My Inspiration from Tommie Smith’s and John Carlos’ story

At JRZY, we’re having different writers tell you about why and how they find inspiration from Tommie Smith and John Carlos. As a refresher, these two sprinters raised their fists at the 1968 Olympics in Mexico City on the winners’ podium to protest the racial unrest that was happening at the time.

By
Tom Hoff
on
September 25, 2022
Category:
Impact Of Sports

At JRZY, we’re having different writers tell you about why and how they find inspiration from Tommie Smith and John Carlos.  As a refresher, these two sprinters raised their fists at the 1968 Olympics in Mexico City on the winners’ podium to protest the racial unrest that was happening at the time.  

Smith and Carlos were the gold and bronze medalists, respectively.  Their stories are incredible, and they deserve all the praise that they get.  They inspire athletes to use their voices to create societal change, and I recently wrote (PLEASE LINK TO FIRST BLOG ON THIS) about how they embodied the values that players like Colin Kaepernick and the NBA players in the bubble demonstrated when they used their platforms to make their voices heard.  As Carlos said, “If you stay home, your message stays home with you.”

As you can tell by my picture below, my skin is white.  We’ve heard a lot in recent years about how white people need to be allies in the fight for racial justice, and I couldn’t agree more.  Because of that, I often turn to the silver medalist, an Australian named Peter Norman, for personal inspiration on how to be an ally.

Norman was white, and he won the silver medal at the 1968 games in the 200m competition.  Norman was told by Smith and Carlos that they were going to raise their fists on the podium, and Norman wanted to send a similar message that he supported human rights.  He wore a badge of the Olympic Project for Human Rights in solidarity with Smith and Carlos.  You simply need to watch these two short videos here and here about Norman – they’re in the words of Smith and Carlos themselves.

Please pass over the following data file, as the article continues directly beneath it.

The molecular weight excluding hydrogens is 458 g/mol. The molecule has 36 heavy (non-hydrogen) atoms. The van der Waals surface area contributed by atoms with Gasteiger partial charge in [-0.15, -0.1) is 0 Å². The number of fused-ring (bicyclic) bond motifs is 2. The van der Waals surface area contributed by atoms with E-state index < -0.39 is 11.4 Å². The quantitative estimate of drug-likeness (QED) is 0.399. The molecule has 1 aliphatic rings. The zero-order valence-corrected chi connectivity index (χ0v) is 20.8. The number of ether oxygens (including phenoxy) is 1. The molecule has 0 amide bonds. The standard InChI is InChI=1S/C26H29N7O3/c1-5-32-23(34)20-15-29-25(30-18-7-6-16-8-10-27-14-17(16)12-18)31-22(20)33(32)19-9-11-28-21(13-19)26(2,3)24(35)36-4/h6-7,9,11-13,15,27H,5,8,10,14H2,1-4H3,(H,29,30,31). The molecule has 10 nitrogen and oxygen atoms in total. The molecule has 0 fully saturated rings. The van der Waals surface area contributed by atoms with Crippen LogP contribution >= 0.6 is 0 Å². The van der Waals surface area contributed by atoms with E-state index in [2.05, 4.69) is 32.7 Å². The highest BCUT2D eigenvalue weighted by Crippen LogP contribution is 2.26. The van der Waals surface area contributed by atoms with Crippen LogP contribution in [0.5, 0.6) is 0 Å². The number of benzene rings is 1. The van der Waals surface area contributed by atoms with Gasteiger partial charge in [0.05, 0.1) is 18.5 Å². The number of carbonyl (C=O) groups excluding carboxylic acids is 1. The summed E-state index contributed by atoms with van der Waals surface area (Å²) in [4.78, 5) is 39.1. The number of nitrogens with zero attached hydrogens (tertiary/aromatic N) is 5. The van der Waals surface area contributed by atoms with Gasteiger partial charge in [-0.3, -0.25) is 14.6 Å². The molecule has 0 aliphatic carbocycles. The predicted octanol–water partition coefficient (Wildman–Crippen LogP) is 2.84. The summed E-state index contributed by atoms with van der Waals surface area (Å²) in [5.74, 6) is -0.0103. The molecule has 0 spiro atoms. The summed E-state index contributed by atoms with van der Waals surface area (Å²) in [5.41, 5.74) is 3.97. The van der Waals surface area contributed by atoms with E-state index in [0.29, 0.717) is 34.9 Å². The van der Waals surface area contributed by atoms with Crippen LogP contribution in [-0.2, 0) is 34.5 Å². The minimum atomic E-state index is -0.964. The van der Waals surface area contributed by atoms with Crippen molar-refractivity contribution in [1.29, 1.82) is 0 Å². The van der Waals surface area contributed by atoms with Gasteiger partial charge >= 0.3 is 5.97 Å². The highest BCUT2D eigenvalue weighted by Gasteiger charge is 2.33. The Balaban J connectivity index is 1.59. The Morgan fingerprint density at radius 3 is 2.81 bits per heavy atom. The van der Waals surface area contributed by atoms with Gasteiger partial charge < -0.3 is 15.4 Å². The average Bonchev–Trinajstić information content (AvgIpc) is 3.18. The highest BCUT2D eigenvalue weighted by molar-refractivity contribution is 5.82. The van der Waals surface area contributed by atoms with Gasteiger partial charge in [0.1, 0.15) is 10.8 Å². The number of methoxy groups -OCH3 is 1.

Personally, I love this move by Norman, and it’s what all people (not just white people) who want to support a cause should strive for.  He didn’t raise his fist, and while I understand that some may disagree, I like the fact that he didn’t.  He let Smith and Carlos send the strongest message about an issue that directly affected them the most.  But, he did support their message loudly and demonstrate to the world that he was behind it – he borrowed the badge from a U.S. Olympic rower and wore it.  Carlos said that he expected to see fear in Norman’s eyes, but instead, he “saw love.”

Norman paid dearly for his move, as Smith points out at the end of that second video to which I linked.  It’s impossible for us to say for sure why he didn’t make the 1972 Australian Olympic team (Australia’s track team has maintained that it was because of a decent-but-not-good performance, while others believe it was due to this gesture in 1968), but it should be noted that he wasn’t invited to appear during the 2000 Olympics in Sydney.  Furthermore, Carlos later stated, “If we [Carlos and Smith] were getting beat up, Peter was facing an entire country and suffering alone.” 

Sadly, Norman tore his achilles tendon during a charity race in 1985, and he faced years of heavy drinking and depression.  He died in 2006 at the age of just 64, only a few years after not appearing at his country’s first Olympics.  But, in the best ending possible, Tommie Smith and John Carlos gave eulogies and served as pallbearers at his funeral.  

This is the kind of ally I want to be.  Too often, we feel divided on issues in our society by race, ideological beliefs about race, or literally any other difficult issue you can think of.  Honestly, I think we’re not that divided – it just feels like we are in a 24-hour news cycle in which the negative stories get the most clicks.  Peter Norman saw a way to tell the whole world that Tommie Smith’s and John Carlos’ salute wasn’t just a divisive message that Black people could get behind – it was a message for all of humanity to get behind.  He lived in a country that’s as far away as you can get from America on the globe.  But every American – and every world citizen – should look to Peter Norman as an inspiration. 

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